Please read for further understanding of the JDDJ the work that has been produced by the Rev Dr Peter Langerman, which was published this year in Verbum et Ecclesia:


The Joint Declaration on the Doctrine of Justification (JDDJ) developed out of understanding of the doctrine of justification and how that doctrine relates to social ethics. The article briefly describes how the doctrine of justification and sanctification developed in various traditions and how it came to be seen in the liberal theological context of the late 19th century before a corrective in the middle of the 20th century. I examine the way in which the doctrine has been criticised by oppressed persons and how we might respond to those criticisms. Finally, a way forward is suggested that might help us to apply the significant gains of the JDDJ to the whole sphere of social ethics for us here in South Africa.

Intradisciplinary and/or interdisciplinary implications: This paper seeks to integrate the work done by the Joint Declaration on the Doctrine of Justification and Systematic Theology from an historical perspective via a literature survey so as to evaluate the JDDJ’s impact on social ethics.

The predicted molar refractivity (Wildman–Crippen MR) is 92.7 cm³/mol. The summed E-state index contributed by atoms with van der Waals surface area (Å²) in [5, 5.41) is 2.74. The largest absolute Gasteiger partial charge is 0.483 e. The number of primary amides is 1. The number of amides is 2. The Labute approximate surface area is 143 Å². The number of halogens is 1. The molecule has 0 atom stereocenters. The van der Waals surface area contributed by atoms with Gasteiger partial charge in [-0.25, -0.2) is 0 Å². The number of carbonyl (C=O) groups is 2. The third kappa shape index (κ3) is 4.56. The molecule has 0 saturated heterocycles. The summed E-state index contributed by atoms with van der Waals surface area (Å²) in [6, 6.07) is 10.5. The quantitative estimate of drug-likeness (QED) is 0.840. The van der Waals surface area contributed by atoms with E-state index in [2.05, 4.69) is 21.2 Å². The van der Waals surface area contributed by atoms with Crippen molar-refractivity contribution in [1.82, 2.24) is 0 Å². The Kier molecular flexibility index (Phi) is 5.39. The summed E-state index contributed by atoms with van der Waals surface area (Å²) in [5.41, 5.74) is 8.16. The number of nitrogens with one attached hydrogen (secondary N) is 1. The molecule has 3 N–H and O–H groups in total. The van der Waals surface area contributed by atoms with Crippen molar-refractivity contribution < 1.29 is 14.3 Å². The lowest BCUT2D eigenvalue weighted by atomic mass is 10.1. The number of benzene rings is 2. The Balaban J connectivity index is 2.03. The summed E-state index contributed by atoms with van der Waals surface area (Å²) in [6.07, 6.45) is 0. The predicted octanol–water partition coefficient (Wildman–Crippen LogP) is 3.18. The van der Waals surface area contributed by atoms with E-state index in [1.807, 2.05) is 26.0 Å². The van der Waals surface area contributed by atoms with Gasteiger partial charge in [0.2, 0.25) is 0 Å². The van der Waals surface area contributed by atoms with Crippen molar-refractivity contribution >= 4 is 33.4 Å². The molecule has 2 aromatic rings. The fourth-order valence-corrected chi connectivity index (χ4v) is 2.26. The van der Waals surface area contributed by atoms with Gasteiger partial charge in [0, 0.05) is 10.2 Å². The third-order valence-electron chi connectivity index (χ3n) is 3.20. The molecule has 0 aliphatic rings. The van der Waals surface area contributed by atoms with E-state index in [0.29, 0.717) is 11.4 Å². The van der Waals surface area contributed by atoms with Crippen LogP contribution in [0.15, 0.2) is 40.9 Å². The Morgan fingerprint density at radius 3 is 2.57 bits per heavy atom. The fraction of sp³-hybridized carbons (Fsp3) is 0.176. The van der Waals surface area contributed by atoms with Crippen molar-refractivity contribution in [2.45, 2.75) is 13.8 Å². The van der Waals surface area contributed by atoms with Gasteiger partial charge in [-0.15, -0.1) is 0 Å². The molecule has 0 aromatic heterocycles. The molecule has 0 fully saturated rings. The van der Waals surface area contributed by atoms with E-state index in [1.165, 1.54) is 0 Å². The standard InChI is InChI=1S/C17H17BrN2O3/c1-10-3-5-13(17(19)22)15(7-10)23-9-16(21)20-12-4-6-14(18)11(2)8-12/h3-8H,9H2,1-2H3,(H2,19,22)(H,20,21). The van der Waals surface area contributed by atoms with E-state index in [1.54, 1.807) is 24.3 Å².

The JDDJ Committee invites all to join and participate in this service either physically or virtually. It is envisaged that the Christians in the Western Cape, who are in a position to do so, will support the service by attending physically.

Those who will join virtually may do so through the following ZOOM connection details.


Meeting ID: 839 5633 6723

Passcode: 347882

 Warmest regards,

Rev Dr Lungile Mpetsheni


 General Secretary

Uniting Presbyterian Church in Southern Africa

 Secretary – Africa Communion of Reformed Churches

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